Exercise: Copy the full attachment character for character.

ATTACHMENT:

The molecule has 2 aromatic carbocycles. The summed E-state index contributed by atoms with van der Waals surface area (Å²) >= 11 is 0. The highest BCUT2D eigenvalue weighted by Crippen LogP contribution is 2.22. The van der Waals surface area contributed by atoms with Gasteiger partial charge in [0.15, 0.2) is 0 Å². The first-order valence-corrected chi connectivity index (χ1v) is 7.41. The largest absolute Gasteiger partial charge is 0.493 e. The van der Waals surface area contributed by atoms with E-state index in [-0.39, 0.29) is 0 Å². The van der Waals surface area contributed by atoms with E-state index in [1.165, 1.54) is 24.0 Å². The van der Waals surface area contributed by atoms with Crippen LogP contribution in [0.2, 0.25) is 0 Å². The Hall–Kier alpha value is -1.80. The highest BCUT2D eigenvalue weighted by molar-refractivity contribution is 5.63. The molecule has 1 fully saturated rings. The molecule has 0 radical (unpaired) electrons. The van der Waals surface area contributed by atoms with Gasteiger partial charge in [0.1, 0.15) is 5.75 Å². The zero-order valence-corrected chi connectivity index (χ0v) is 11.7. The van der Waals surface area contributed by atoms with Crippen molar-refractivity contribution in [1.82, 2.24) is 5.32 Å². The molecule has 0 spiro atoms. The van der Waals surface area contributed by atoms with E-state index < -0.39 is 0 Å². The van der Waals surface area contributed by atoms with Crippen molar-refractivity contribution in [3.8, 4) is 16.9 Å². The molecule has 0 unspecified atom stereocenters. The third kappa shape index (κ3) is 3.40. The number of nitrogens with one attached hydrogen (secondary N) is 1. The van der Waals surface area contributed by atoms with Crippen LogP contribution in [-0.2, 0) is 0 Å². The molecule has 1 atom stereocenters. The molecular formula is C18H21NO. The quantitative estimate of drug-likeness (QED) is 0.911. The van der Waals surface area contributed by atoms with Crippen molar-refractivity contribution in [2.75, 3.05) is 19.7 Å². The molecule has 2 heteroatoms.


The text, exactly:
The molecule has 2 aromatic carbocycles. The summed E-state index contributed by atoms with van der Waals surface area (Å²) >= 11 is 0. The highest BCUT2D eigenvalue weighted by Crippen LogP contribution is 2.22. The van der Waals surface area contributed by atoms with Gasteiger partial charge in [0.15, 0.2) is 0 Å². The first-order valence-corrected chi connectivity index (χ1v) is 7.41. The largest absolute Gasteiger partial charge is 0.493 e. The van der Waals surface area contributed by atoms with E-state index in [-0.39, 0.29) is 0 Å². The van der Waals surface area contributed by atoms with E-state index in [1.165, 1.54) is 24.0 Å². The van der Waals surface area contributed by atoms with Crippen LogP contribution in [0.2, 0.25) is 0 Å². The Hall–Kier alpha value is -1.80. The highest BCUT2D eigenvalue weighted by molar-refractivity contribution is 5.63. The molecule has 1 fully saturated rings. The molecule has 0 radical (unpaired) electrons. The van der Waals surface area contributed by atoms with Gasteiger partial charge in [0.1, 0.15) is 5.75 Å². The zero-order valence-corrected chi connectivity index (χ0v) is 11.7. The van der Waals surface area contributed by atoms with Crippen molar-refractivity contribution in [1.82, 2.24) is 5.32 Å². The molecule has 0 spiro atoms. The van der Waals surface area contributed by atoms with E-state index < -0.39 is 0 Å². The van der Waals surface area contributed by atoms with Crippen molar-refractivity contribution in [3.8, 4) is 16.9 Å². The molecule has 0 unspecified atom stereocenters. The third kappa shape index (κ3) is 3.40. The number of nitrogens with one attached hydrogen (secondary N) is 1. The van der Waals surface area contributed by atoms with Crippen LogP contribution in [-0.2, 0) is 0 Å². The molecule has 1 atom stereocenters. The molecular formula is C18H21NO. The quantitative estimate of drug-likeness (QED) is 0.911. The van der Waals surface area contributed by atoms with Crippen molar-refractivity contribution in [2.75, 3.05) is 19.7 Å². The molecule has 2 heteroatoms.